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Hong Kong shares steady near 19-mth high, China inches higher
January 7, 2013 / 8:56 AM / 5 years ago

Hong Kong shares steady near 19-mth high, China inches higher

* HSI flat, H-shares +0.3 pct, CSI +0.5 pct

* Shimao to tap credit market, offshore China property shares up

* HSBC, StanChart up, Basel ruling helps

* China railway counters up after Beijing touts urban transport

By Clement Tan

HONG KONG, Jan 7 (Reuters) - Hong Kong shares held steady just off a 19-month high on Monday, as investors continued to chase the Chinese property and resources sectors despite signs suggesting that the rally in some large caps has become stretched.

The Hang Seng Index ended flat at 23,329.8, nearing levels set last Thursday that were its highest close since June 1, 2011. The China Enterprises Index of top Chinese listings in Hong Kong rose 0.3 percent.

In the mainland, the CSI300 of top Shanghai and Shenzhen listings rose 0.5 percent, while the Shanghai Composite Index gained 0.4 percent. Both hit at their highest close since mid-June.

Gains came in fairly robust volumes in both onshore and offshore China markets as their respective relative strength index (RSI) values suggest all four indexes were either at or near their most overbought levels in more than two years.

“The rally is starting to look like it’s gone a bit too far ahead of fundamentals, with fast money chasing the high beta names,” said Edward Huang, equity strategist at Haitong International Securities.

On Monday, HSBC Holdings rose 1.3 percent, while Standard Chartered Bank gained 0.9 percent after global regulators gave banks four more years to build up cash buffers so they can use some reserves to help struggling economies grow.

In Hong Kong, Chinese coal producers rose on hopes increased mainland demand will boost margins as temperatures in China plunged to their lowest in almost three decades. Higher coal prices will, however, crimp the profitability of power producers.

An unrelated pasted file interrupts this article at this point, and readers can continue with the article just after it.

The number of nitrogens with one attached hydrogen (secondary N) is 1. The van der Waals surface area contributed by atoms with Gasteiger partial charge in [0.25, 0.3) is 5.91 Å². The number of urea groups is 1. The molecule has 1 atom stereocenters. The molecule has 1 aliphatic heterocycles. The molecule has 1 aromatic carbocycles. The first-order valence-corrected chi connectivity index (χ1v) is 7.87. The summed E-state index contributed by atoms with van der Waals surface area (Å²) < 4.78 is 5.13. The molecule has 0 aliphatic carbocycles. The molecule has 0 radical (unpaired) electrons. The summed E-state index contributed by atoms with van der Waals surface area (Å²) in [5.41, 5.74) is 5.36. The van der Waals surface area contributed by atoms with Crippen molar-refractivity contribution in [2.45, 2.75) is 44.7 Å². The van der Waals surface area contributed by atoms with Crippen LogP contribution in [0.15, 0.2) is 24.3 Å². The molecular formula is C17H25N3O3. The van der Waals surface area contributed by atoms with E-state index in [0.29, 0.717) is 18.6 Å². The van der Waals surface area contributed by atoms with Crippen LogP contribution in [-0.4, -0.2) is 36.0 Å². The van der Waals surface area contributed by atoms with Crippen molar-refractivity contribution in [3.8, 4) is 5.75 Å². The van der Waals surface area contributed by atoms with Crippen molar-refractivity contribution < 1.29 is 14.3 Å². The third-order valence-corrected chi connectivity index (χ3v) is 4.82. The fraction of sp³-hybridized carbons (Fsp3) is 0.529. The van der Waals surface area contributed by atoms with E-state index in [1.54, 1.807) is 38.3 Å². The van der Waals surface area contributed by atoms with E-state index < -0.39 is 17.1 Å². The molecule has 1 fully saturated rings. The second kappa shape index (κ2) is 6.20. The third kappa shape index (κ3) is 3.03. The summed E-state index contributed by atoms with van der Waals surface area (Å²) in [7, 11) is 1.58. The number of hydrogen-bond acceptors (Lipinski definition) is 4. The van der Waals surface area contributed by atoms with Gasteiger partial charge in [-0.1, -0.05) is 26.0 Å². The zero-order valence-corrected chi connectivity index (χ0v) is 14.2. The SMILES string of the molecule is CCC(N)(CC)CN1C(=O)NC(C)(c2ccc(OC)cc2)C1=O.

Monday’s gains extended a steady climb for coal counters since Beijing said they would no longer intervene in annual coal price negotiations between sellers and utilities starting in 2013.

Yanzhou Coal rose 1.7 percent to close at its highest since May 2012, while China Resources Power dipped 3.5 percent, slipping further from a 4-1/2-year high set on Jan. 2.

Chinese railway counters and other mass transportation counters rose after official media reported Beijing’s 10-year plan for urbanization could spur 4 trillion yuan worth of investment between 2011 and 2020.

China Railway Group rose 2.8 percent in Hong Kong and 3.4 percent in Shanghai.

Also, strong in the mainland markets were China’s moribund B-share market, mainland shares priced in foreign currencies.

B-shares indexes in Shanghai and Shenzhen jumped 3.4 and 2.5 percent respectively on anticipation of more B-shares relisting in Hong Kong after Livzon Pharmaceutical Group Inc said trading in its shares will be suspended starting Monday.


Chinese property stocks in Hong Kong extended a strong start to the year in Hong Kong, but were underperformers in mainland markets as investors chose to take some profit after the sector’s strong showing in 2012.

Over the weekend, Beijing unveiled detailed measures, including requiring local governments to allocate enough money and offering loan subsidises for developers, to ease funding pressure on its public housing programme this year.

Poly Real Estate fell 1.8 percent in Shanghai from its highest close since July 2009, which was set on Friday. The Shanghai property sub-index was a key underperformer among sectors, down 0.9 percent.

But in Hong Kong, smaller Chinese developers - whose shares have bigger beta values - saw the bigger percentage gains on the day after Shimao Property became the latest to tap the debt market.

Shimao shares, whose beta value of 1.9 suggests any move in its share price could double the broader market, jumped 3.3 percent to close at its highest since September 2009 as investors cheered its plan to issue U.S. dollar senior notes to refinance existing debt.

Tapping the debt market suggests Chinese companies are unlikely to tap equity markets to raise funds as developers seek to increase inventories to meet returning demand, suggesting equity stakes will not be diluted.

This follows similar successful moves made by Hopson Development and Country Garden last week to tap the credit market to raise funds, which were met with robust demand. On Monday, Hopson shares rose 6.2 percent, while Country Garden rose 3 percent.

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